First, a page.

Terrorism, while many in the Middle East consider it an attack of
Vigilance--a signal to the West that if it launches assaults on the Middle
East, more Nine Elevens will occur.
No longer is America exempt from what the
Japanese know is possible--that its innocent civilians can become the
targets of destruction from lands across the sea
There is an argument that suggests
the Nine Eleven attack that killed 3,000 has saved lives, just as the
A-bomb ultimately may have saved millions of lives.
The counter-attacks launched on al Queda post September 11, may have
thwarted further attempts to wreak death and destruction on America.
No one can calculate how many lives might have been saved by the sacrifice
of the thousands who
died on the second Tuesday of September, 2001. No one knows how many
more attacks were planned, and how those attacks may have been stalled,
stopped or destroyed by America's retaliation.
But the War on Terrorism, according to the Japanese, should not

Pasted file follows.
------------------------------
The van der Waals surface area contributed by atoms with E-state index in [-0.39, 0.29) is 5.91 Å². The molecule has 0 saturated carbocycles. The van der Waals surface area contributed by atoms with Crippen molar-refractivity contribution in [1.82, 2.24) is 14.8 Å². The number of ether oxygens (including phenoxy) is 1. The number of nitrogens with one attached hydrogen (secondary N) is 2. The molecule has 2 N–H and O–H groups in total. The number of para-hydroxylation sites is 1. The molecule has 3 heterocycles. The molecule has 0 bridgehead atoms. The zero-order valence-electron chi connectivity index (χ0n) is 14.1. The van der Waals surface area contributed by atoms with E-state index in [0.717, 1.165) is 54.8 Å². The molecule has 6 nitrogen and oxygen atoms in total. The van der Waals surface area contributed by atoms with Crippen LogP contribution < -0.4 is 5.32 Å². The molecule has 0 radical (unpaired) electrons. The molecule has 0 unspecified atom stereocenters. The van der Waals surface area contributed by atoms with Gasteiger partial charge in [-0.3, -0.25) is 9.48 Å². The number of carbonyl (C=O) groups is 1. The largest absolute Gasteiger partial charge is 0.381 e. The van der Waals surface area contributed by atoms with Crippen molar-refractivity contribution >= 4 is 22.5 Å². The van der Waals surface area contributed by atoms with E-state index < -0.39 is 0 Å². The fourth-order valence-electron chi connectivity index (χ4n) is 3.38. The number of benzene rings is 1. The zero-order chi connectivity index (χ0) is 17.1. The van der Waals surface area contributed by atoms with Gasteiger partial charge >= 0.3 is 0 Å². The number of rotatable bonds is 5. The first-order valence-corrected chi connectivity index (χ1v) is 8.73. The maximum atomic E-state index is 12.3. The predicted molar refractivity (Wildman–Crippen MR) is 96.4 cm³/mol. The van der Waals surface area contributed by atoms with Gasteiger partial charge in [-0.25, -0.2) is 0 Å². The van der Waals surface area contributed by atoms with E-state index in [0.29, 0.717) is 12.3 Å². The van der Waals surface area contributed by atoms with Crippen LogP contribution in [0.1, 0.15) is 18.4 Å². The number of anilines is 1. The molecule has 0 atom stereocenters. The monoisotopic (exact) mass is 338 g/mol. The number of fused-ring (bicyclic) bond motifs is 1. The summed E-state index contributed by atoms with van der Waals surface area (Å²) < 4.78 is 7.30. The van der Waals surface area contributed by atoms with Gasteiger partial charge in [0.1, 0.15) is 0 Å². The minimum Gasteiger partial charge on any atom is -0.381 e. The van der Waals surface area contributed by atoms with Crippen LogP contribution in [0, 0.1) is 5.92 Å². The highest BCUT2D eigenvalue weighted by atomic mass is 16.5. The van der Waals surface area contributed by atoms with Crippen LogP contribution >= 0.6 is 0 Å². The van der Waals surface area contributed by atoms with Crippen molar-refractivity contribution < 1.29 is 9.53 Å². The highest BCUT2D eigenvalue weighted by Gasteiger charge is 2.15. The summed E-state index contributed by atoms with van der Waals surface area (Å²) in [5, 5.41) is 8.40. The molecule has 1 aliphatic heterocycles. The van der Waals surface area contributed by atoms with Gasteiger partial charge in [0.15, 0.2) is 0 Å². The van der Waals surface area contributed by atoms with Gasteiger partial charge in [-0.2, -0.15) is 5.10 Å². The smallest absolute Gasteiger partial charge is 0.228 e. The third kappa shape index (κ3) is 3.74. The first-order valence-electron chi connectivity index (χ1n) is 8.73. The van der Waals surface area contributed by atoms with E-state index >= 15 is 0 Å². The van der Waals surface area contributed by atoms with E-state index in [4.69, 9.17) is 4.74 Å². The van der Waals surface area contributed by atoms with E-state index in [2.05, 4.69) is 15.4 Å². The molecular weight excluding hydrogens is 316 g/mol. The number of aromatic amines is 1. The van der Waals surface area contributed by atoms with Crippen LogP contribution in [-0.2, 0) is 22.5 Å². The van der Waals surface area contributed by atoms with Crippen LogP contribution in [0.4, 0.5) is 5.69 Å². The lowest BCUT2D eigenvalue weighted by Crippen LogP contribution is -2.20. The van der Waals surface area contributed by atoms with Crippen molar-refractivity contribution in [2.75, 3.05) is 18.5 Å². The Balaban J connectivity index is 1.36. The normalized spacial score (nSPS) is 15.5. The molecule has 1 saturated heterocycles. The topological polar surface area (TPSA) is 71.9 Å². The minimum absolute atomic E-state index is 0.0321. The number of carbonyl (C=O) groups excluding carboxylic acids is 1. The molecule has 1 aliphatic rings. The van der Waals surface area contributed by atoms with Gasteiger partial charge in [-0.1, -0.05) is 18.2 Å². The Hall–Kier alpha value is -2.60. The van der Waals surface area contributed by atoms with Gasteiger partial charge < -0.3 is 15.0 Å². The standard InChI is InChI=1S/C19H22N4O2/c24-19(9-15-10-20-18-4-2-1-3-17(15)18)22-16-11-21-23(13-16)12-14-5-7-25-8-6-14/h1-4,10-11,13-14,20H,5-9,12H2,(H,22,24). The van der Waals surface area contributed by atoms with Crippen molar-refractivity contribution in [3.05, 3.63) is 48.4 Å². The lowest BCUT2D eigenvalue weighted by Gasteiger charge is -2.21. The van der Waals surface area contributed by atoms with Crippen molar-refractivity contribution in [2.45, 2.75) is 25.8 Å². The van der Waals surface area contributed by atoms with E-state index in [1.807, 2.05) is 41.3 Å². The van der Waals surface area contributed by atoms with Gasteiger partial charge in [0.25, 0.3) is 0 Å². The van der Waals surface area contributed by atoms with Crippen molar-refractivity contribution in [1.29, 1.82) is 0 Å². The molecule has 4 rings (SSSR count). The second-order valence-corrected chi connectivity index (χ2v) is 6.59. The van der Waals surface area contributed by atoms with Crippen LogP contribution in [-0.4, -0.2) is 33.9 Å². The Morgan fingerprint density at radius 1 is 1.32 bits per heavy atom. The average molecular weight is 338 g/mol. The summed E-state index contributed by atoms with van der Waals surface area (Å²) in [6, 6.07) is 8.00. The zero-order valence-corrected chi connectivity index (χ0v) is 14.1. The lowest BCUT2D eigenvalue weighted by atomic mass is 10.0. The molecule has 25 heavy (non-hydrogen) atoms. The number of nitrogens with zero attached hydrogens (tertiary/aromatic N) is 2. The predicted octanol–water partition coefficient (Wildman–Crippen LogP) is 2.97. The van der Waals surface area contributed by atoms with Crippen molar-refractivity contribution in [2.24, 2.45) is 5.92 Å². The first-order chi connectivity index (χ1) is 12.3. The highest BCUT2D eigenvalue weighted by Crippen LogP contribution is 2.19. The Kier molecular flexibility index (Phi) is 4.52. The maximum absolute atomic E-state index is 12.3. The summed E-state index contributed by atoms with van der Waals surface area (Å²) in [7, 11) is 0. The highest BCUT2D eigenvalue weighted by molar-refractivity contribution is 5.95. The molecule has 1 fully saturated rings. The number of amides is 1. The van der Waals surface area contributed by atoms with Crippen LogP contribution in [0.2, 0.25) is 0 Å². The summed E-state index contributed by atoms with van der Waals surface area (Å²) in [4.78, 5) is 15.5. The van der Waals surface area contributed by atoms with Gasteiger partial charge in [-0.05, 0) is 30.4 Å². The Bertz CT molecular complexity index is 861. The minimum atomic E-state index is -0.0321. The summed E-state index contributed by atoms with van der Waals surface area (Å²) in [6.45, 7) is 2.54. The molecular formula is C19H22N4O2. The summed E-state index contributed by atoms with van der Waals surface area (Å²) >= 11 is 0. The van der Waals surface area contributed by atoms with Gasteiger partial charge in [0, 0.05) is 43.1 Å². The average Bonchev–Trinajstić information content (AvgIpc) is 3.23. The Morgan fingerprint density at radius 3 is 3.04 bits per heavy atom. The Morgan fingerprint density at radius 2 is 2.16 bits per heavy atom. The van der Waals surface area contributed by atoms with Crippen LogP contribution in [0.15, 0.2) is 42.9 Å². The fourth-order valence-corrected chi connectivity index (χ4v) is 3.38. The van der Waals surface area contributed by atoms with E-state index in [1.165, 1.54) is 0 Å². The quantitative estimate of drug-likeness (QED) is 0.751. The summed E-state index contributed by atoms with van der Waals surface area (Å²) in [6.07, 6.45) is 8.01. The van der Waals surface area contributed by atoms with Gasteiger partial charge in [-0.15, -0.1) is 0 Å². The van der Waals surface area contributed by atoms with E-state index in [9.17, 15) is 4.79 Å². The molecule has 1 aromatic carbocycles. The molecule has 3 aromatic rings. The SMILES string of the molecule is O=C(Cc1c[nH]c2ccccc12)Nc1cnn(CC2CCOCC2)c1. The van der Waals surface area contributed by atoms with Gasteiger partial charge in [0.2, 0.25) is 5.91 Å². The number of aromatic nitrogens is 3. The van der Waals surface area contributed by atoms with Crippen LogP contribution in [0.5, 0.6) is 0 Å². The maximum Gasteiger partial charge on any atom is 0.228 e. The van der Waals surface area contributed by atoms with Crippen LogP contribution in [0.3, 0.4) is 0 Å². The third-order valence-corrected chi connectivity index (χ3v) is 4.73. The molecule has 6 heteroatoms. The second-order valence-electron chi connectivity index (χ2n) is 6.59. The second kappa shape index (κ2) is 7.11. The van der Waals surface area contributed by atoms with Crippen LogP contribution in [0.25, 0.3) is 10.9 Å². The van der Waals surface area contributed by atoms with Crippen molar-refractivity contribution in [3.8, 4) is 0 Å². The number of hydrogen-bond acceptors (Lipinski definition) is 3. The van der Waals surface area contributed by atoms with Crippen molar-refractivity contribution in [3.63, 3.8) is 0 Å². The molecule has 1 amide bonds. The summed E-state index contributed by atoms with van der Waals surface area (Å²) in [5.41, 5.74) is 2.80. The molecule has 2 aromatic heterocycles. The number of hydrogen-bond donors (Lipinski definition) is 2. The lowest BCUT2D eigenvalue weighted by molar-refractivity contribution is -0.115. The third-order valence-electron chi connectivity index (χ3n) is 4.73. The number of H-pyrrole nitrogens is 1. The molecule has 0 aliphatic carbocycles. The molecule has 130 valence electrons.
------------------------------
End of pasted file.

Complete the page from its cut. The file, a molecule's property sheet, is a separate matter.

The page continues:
offer a carte blanche for America to escalate it.
The Japanese are the first to stand up and shout to the
world their fear that America may be launching a new Terrorism--the
use of nuclear weapons against Iraq. They fear that in
retaliation to America's assault, Saddam Hussein may launch
devastating nuclear and s biochemical war, ultimately affecting
In a ceremony today at Hiroshima,
45,000 gathered at Peace Memorial Park to remember the 57th
anniversary of America's use of nuclear weapons. The mayor of the city,
Tadatoshi Akiba, warned President Bush not to instigate a war that would
result in possible nuclear devastation.
He had a global audience.
He said that the
US Government was not the world's peacekeeper and that it did not have the
right to determine how countries governed themselves. "The US Government
has not been given the right to impose a 'Pax Americana' and to decide the